She cast a look behind her, toward the mounted animals and the banister with its sad skull. If she wanted, she could walk back up the stairs. She could tell her father about the cellar key and Mrs. Ichalar's hobby and the curious rose infestation. But then the key would be confiscated and the mysterythe whole adventurewould be over.
A faint snatch of music murmured in her ear. It must have come from the kitchen above, except it wasn't the usual hoarse violins, but a sweet, soft humming that made her think of Summerhill, and deep woods, and secret maps. Lin's throat clenched. She did not want the adventure to end, not yet. Before she had time to reconsider, she pressed her lips together, stepped forward, and thrust the Twistrose key into the wall.
It fit perfectly in the crack. As she turned it, there was no click, but she felt something slide into place in there. No. Dislocate was a better word, like something had been pried apart that was never meant to be separated. Freeza ing air poured against her fingers, along with a flicker of blue, shimmering light.
Whatever lay on the other side of this wall, it was not the riverbank.
Fear came crashing into her body with painful thumps. She wanted to turn and run, but all of a sudden, the spindly roots shot out and grasped her, winding hard around her arms, wresting the flashlight from her hand. The bricks split apart with a tremendous crack. A torrent of icy air rushed out to meet her. The roots tightened, pulling her toward the opening, but Lin was too astounded by the sight beyond the wall to put up much of a fight.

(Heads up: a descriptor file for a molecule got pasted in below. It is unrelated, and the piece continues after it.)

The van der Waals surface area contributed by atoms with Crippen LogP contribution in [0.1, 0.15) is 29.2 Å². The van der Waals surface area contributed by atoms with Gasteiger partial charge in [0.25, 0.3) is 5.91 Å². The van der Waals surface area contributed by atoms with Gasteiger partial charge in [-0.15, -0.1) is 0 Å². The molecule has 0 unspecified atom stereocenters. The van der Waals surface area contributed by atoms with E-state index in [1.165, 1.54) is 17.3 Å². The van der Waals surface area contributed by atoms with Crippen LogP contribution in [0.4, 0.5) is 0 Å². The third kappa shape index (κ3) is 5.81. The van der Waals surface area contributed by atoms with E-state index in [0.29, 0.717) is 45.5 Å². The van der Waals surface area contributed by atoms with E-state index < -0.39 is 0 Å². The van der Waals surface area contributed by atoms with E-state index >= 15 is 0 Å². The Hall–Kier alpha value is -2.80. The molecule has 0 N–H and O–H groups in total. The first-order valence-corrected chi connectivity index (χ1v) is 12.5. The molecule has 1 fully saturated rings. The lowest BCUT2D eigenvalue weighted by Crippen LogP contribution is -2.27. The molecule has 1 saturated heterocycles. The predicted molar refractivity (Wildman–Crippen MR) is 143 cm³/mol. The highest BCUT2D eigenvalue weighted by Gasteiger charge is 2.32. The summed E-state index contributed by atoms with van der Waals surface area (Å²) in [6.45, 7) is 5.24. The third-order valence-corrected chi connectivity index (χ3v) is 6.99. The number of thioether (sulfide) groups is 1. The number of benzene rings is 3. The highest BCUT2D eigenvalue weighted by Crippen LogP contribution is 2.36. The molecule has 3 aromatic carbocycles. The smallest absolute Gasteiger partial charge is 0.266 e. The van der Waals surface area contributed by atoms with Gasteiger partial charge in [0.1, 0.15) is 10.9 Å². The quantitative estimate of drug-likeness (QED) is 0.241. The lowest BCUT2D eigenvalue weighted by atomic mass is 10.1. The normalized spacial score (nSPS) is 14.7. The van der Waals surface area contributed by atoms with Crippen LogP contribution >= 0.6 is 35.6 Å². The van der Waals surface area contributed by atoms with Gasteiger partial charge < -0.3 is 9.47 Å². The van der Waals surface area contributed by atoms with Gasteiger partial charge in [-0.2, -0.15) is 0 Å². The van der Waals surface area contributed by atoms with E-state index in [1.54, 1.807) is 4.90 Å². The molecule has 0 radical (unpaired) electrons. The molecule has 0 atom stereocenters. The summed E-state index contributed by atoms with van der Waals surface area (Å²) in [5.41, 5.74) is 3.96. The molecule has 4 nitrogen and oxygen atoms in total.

There was no cellar, and no riverbank, either. Instead she looked out on a desolate, frozen mountain valley, where winter twilight painted the snow blue, and stern peaks rose into the sky. A creature crouched in the snow before her, facing away, but so close that she could smell it: a musky scent. Now it turned toward her. Lin watched helplessly as an elongated face came into view. Two needlelike teeth glinted in its mouth, and a pair of liquid, black eyes stared back at her.
Then the creature darted forward. With a fast, clawed grip it pulled Lin free of the roots and into its pungent embrace.
Excerpted from The Twistrose Key by Tone Almhjell. Copyright © 2013 by Tone Almhjell. Excerpted by permission of Dial Books. All rights reserved. No part of this excerpt may be reproduced or reprinted without permission in writing from the publisher.
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